Politico is describing Obama’s South American vacation as a “big trip short on progress.” President Obama basically wasted his time instead of being more actively engaged in the “war that isn’t being called a war” in Libya.
Last week I defended the President’s decision to make the trip south, in spite of my concerns that he wouldn’t devote a sufficient amount of time to the conflict in Libya. But now that he’s returning home, I question the need for the trip in the first place.
Obama has been received warmly by his Latin American hosts. Local media coverage has been positive, reporting on protocol for official state meals and hailing the fact that the entire first family made the trip.
Yet despite the focus on U.S.-Latin relations, Obama has repeatedly faced questions about Libya, and the lack of substantive Latin American news has led even local reporters to essentially ask, “Where’s the beef?”
“Obama launches a new deal with Latin America, without announcing specific plans,” read a front-page headline in La Tercera, one of Chile’s largest newspapers. “Despite expectations, the U.S. president did not elaborate on the new deal with the region,” the paper continued, and Chile’s dominant political parties “regretted the absence of specifics.”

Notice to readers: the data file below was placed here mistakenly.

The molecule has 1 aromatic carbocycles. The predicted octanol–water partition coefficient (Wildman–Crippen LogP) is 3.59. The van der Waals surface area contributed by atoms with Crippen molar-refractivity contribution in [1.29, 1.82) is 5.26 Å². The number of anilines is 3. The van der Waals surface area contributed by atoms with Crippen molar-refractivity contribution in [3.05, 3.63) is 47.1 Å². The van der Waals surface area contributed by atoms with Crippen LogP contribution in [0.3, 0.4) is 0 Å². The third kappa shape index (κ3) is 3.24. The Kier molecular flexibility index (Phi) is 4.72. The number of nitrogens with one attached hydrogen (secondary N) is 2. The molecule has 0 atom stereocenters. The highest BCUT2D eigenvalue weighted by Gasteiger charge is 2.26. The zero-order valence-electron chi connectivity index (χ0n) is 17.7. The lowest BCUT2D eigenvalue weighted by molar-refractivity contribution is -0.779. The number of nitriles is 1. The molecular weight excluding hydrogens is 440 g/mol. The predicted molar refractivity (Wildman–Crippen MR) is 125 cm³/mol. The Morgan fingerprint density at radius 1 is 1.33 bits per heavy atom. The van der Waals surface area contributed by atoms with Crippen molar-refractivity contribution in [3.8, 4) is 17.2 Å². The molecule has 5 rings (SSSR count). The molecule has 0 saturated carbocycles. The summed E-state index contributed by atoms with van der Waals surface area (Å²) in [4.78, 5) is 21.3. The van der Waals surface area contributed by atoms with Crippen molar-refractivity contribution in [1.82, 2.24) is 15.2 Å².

America “is not a bystander in Latin America’s development,” said Mauricio Cardenas, a Latin America analyst at the Brookings Institution. “Issues like the free-trade agreements with Colombia and Panama, the flow of arms from the border states into Mexico or the status of Hispanics in the U.S. need to be resolved. And the U.S. president is the only person in a position to move them forward with vision and clarity of purpose.
It’s great that everyone came out to cheer him, but quite frankly, the trip was just a big ego boost for Obama. South America is a part of the world that is becoming increasingly important to global politics. Socialist, anti-American leaders like Hugo Chavez, Daniel Ortega, and Evo Morales are flexing their America-bashing muscles at every turn, most recently with the Libya intervention. We must prevent the spread of anti-Americanism throughout the region, mostly through stronger economic ties.
One big step in that direction is Congress ratifying the Colombia and Panama free trade agreements. President Obama should be impelling Congress to ratify the agreements, rather than heading off for sightseeing in Rio.